The Indonesian province of Central Kalimantan is moving forward on an oil palm plantation monitoring system it hopes will help meet a commitment to reduce deforestation 80 percent by 2020.
This weekend around 500 people showed up for a rally and concert in Nashville, Tennessee. The rally was in support of Gibson Guitars, a US-company currently under investigation for allegedly importing illegally logged wood into the country, an action that breaks a recent bipartisan amendment to the Lacey Act. While the Tea Party-affiliated groups that held the rally were expressing frustration with perceived over-regulation by the federal government, the issue at stake—a global effort to help stem illegal logging—was actually overlooked by the organizers.
Gibson Guitars has been raided twice; while no charges have yet been leveled, the music instruments company is suspected of knowingly importing illegally logged wood from Madagascar and unmilled wood from India, which breaks local laws as well. The 2008 amendment to the Lacey Act prohibits the sale and trade of wood products that are known to be illegally sourced, holding importers responsible for ensuring that the raw materials they use have been sourced under the laws of their country of origin.
Gibson Guitars says it is innocent in the case of the unmilled wood from India, arguing the problem is with the tariff coding of the product, done in India, not with the US-company. However, the question is whether or not Gibson knew that local sources were switching tariff codes in order to export a product that shouldn't have been. Gibson Guitars, however, says that since the wood was certified by the Forest Stewardship Council (FSC), it is clearly legal. Yet the Lacey Act has its own measure of legality apart from the FSC, an independent certification group that has also faced deep criticism over its policies. While the India issue may be muddled, the Madagascar wood that constituted the first raid on Gibson Guitars is more concrete.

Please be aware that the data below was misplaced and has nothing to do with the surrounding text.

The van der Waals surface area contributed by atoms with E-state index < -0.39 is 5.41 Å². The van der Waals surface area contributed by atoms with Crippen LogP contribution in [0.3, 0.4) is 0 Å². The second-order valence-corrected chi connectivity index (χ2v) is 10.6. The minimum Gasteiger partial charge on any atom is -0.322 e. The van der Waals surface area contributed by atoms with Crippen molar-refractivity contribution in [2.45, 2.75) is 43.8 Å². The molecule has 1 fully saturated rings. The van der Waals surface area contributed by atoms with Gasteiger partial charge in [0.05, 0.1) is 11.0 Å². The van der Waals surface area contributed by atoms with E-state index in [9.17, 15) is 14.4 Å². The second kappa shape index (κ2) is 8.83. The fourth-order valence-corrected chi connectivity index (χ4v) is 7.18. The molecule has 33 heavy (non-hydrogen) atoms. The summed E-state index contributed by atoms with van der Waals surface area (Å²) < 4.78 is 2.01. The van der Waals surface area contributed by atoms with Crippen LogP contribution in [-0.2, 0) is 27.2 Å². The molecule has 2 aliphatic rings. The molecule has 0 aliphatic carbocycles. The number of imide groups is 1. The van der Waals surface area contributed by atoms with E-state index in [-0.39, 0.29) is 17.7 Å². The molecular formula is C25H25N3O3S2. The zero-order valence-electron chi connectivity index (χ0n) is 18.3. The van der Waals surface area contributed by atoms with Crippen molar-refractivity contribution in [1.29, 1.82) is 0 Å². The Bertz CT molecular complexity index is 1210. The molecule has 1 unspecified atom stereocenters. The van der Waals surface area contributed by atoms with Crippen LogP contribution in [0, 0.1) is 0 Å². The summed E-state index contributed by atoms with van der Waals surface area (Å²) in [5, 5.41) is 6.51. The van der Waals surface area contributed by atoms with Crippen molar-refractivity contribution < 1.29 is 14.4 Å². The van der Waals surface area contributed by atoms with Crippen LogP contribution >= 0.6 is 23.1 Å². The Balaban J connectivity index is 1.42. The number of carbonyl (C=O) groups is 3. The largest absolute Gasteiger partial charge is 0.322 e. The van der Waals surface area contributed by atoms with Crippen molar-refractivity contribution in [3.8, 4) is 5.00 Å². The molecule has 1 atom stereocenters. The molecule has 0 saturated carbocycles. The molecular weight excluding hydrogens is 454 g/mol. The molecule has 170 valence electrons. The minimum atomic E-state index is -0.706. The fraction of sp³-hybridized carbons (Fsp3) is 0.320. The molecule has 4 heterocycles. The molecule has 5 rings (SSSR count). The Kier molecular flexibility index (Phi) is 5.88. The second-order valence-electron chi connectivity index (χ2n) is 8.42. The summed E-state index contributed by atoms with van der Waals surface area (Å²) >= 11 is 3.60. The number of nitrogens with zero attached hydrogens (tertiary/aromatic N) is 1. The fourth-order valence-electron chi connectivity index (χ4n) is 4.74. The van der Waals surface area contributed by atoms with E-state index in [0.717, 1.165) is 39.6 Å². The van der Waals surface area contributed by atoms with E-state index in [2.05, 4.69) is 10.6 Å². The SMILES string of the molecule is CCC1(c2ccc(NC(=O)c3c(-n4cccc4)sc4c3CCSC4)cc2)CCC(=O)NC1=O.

The issue of illegal logging has become paramount to Madagascar in recent years. Home to tens of thousands of unique species, as well as deep poverty, the African island nation has suffered under a recent illegal-logging crisis. Taking advantage of a government coup in 2009, armed gangs—often funded by foreign traders—logged imperiled species of tropical hardwood, including rosewood and ebony. Logging occurred even in national parks. The sudden rise in illegal logging has also been linked to the slaughter of endangered lemurs for bushmeat.
But illegal logging doesn't just imperil endangered species, it also hurts local economies that see their natural resources destroyed and sold off. It is estimated that around 70 percent of people in Madagascar suffer from malnutrition. Two-thirds of the population live below the international poverty line, making less than $1.25 a day. Little is paid for raw logs in Madagascar, but by the time the material is shipped abroad and crafted into products, their value skyrockets: a single rosewood bed can cost $1 million. A recent investigation by the Environmental Investigation Agency (EIA) found that only 1 percent of the value of the logs stayed in Madagascar.
"These things are being sold for a lot of money and the people here are not getting much out of it. We’d like it to be more sanctioned and more controlled so we can save our forests," Razia Said, a musician and an organizer of the concert in Madagascar, recently told the AP. Last weekend, Said helped organize a concert in Madagascar in support of the nation's forests.
At the Tea Party rally in Nashville this weekend, however the focus was not on forests.
"This is not about conservation or illegal logging, to my knowledge," CEO of Gibson Guitars Henry Juszkiewicz told the press, as reported by the AP.
Instead, for attendees, the issue was largely criticism over the role of the federal government.